In the interests of research yesterday I bought these Lindt Chocolate Santas, (2 for £5 from Sainsbury’s). After we’d eaten one each, and felt slightly sick, we decided that we should’ve just shared one between us. The crucial point would’ve been made equally well by a before and after photo of the same Santa.
So here they are. Santa on the right, who looks more or less like Father Christmas, is holding a sack of presents in his right hand, and a teddy bear in his left. But stripped-down Santa on the left is a rather intimidating figure, with a bundle of sticks in his left hand, to beat or threaten naughty children with.
In the Alpine countries Santa even has frightening companions to do this part of his job for him, like the terrifying Krampus. This is a world away from his origins in the philanthropist St Nicholas of Smyrna, giving money to young women to save them from prostitution, so there must be a further pagan spirit even deeper within.
(c) Kohelet wikipedia
Santa in America, where the European cultural influence is equally important, is a fusion of the English Father Christmas and the traditional Continental St Nicholas, one inside the other like our chocolate Santas. And this may be why he has a slightly sterner edge in America that he has never had over here. The ‘watch out Santa’s about’ tone of the lyrics of Santa Claus is Coming to Town (1934) – ‘so be good for goodness’ sake’ – hints at this. And episodes of two American cartoons, Futurama and American Dad, play with the idea of a vengeful, murderous Santa. It’s a joke, obviously. But it still sits oddly with our conception of Father Christmas, and makes more sense if there’s still a ghost of the Alpine sprite about him.
Britain got the gentler end of this merger of Yule spirits, and by the 1870s our Father Christmas had picked up Santa’s very generous practice of bringing Christmas presents. But what did he do before that?
I turned to The History of Father Christmas and Santa Claus for the answer. ‘Sir Christemas’ first appears in a Fifteenth Century carol by Richard Smart, Vicar of Plumtree in Devon. He brings the news of Christ’s birth and urges people:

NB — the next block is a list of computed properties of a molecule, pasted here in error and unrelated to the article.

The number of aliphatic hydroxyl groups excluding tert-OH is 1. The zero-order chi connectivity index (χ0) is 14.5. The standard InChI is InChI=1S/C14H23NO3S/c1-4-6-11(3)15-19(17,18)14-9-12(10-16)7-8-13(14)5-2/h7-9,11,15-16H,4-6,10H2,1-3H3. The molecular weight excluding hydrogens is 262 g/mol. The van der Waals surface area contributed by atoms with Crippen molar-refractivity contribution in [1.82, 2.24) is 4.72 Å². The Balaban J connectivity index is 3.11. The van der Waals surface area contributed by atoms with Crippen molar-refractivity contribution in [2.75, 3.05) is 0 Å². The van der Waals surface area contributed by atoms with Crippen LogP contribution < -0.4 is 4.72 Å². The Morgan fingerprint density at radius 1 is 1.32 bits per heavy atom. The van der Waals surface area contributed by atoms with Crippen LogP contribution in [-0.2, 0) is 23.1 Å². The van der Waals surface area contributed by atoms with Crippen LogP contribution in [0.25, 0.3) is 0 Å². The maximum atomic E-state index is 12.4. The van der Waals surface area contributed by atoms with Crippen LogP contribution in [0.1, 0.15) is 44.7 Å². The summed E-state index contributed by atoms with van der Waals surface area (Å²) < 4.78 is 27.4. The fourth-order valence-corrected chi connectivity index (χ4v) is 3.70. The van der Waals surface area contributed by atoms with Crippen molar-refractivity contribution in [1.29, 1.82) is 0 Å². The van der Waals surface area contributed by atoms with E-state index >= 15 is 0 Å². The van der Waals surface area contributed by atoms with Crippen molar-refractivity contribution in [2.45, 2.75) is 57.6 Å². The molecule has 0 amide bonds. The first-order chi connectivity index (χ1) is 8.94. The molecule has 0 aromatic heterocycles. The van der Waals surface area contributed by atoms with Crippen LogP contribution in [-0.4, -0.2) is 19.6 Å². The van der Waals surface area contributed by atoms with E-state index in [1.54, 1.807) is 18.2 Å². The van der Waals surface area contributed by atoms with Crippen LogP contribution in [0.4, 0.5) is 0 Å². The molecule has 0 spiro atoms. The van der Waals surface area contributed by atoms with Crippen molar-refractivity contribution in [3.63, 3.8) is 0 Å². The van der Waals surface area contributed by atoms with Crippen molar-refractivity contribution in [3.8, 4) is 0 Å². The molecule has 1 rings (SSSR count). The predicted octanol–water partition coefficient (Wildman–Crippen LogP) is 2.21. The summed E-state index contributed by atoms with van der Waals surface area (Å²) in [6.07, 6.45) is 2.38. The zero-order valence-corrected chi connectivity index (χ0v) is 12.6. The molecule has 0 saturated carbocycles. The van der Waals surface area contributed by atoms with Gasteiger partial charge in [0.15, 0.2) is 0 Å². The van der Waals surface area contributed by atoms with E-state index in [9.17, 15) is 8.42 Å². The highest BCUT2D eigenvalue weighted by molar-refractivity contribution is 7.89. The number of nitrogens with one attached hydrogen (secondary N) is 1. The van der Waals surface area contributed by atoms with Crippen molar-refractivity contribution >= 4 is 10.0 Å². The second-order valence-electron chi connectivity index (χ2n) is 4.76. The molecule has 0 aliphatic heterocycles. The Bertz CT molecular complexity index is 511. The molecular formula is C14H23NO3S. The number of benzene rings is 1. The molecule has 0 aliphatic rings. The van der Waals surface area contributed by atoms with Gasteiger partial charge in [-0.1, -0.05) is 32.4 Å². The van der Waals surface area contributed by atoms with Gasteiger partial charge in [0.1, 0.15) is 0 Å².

“Buvez bien par toute la campagnie,
Make good cheer and be right merry.”
Father Christmas really comes into his own in the Seventeenth Century, when he comes to the defence of the Stuart Christmas which was under threat from the Puritans. In 1616 Ben Jonson’s Christmas his Masque:
Enter Christmas, with two or three of the Guard.
He is attir’d in round Hose, long Stockings, a close Doublet, a high crownd Hat
with a Broach, a long thin beard, a Truncheon, little Ruffes, white Shoes, his
Scarffes, and Garters tyed crosse, and his Drum beaten before him.
Why Gentlemen, doe you know what you doe? ha!
would you ha’kept me out? Christmas, old Christmas?
Christmas of London, and Captaine Christmas?
Frontispiece to The Trial and Examination of Father Christmas (c) wikipedia
Josiah King’s Trial of Old Father Christmas, published 1686, was written shortly after Christmas had been reinstated as a public holiday. It is written as a Court report of Father Christmas’s trial by the Puritans; he is, of course, acquitted, to great rejoicing. The illustration shows a figure instantly recognisable to us as Father Christmas. This was clearly his standard appearance; fifty years earlier, Thomas Nabbes had described him as ‘an old reverend gentleman in fur-lined gown and cap’ in a masque of 1638.
This kindly figure, the personification of good cheer and celebration, remained largely unchanged for the next two hundred years, encouraging adults to drink deep, eat plenty and have a great time. Dickens’s Ghost of Christmas Present with his tables groaning with roasts and pudding is his direct descendant.
Frustratingly, though, there is no evidence what colour Father Christmas’s robes were in the Seventeenth Century. The Stuart sources are good on the archaic costume; Father Christmas is always dressed in the reassuring, old-fashioned style of their grandfathers. But they are silent on colour. And Dickens’s ghost wears green, to match his ivy garland. It would be wonderful to find some early evidence of red. The idea that Santa/Father Christmas didn’t wear red til a Coca Cola advertising campaign in the 1930s is wrong. You can see why this became such a popular theory. Throughout history, conspiracy theories makes the best memes, and the stubbornest to correct.
Telling your wordly-wise interlocutor, who has lifted the bonnet on the world’s workings, ‘Actually Santa wears red in Victorian Christmas cards on both sides of the Atlantic,’ doesn’t really cut it. If only you could say, ‘Mmm but Father Christmas was wearing red at the Court of King Charles I.’ The evidence is out there, I am certain.
Merry Christmas to you all!